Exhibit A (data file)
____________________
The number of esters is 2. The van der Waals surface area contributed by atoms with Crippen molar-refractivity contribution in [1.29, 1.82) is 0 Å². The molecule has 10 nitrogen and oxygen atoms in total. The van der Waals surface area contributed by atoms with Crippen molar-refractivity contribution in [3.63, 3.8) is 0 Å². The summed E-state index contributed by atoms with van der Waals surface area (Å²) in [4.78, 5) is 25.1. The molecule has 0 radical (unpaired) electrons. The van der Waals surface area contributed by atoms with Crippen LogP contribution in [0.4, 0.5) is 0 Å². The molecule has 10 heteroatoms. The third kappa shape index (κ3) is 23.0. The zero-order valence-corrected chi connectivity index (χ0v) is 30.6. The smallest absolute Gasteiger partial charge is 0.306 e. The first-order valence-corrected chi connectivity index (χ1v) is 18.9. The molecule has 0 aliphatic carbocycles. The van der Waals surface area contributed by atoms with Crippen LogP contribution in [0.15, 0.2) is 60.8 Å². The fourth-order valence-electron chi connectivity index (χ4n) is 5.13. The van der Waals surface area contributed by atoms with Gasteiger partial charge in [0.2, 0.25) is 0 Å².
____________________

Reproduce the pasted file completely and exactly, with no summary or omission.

The number of esters is 2. The van der Waals surface area contributed by atoms with Crippen molar-refractivity contribution in [1.29, 1.82) is 0 Å². The molecule has 10 nitrogen and oxygen atoms in total. The van der Waals surface area contributed by atoms with Crippen molar-refractivity contribution in [3.63, 3.8) is 0 Å². The summed E-state index contributed by atoms with van der Waals surface area (Å²) in [4.78, 5) is 25.1. The molecule has 0 radical (unpaired) electrons. The van der Waals surface area contributed by atoms with Crippen LogP contribution in [0.4, 0.5) is 0 Å². The molecule has 10 heteroatoms. The third kappa shape index (κ3) is 23.0. The zero-order valence-corrected chi connectivity index (χ0v) is 30.6. The smallest absolute Gasteiger partial charge is 0.306 e. The first-order valence-corrected chi connectivity index (χ1v) is 18.9. The molecule has 0 aliphatic carbocycles. The van der Waals surface area contributed by atoms with Crippen LogP contribution in [0.15, 0.2) is 60.8 Å². The fourth-order valence-electron chi connectivity index (χ4n) is 5.13. The van der Waals surface area contributed by atoms with Gasteiger partial charge in [0.2, 0.25) is 0 Å².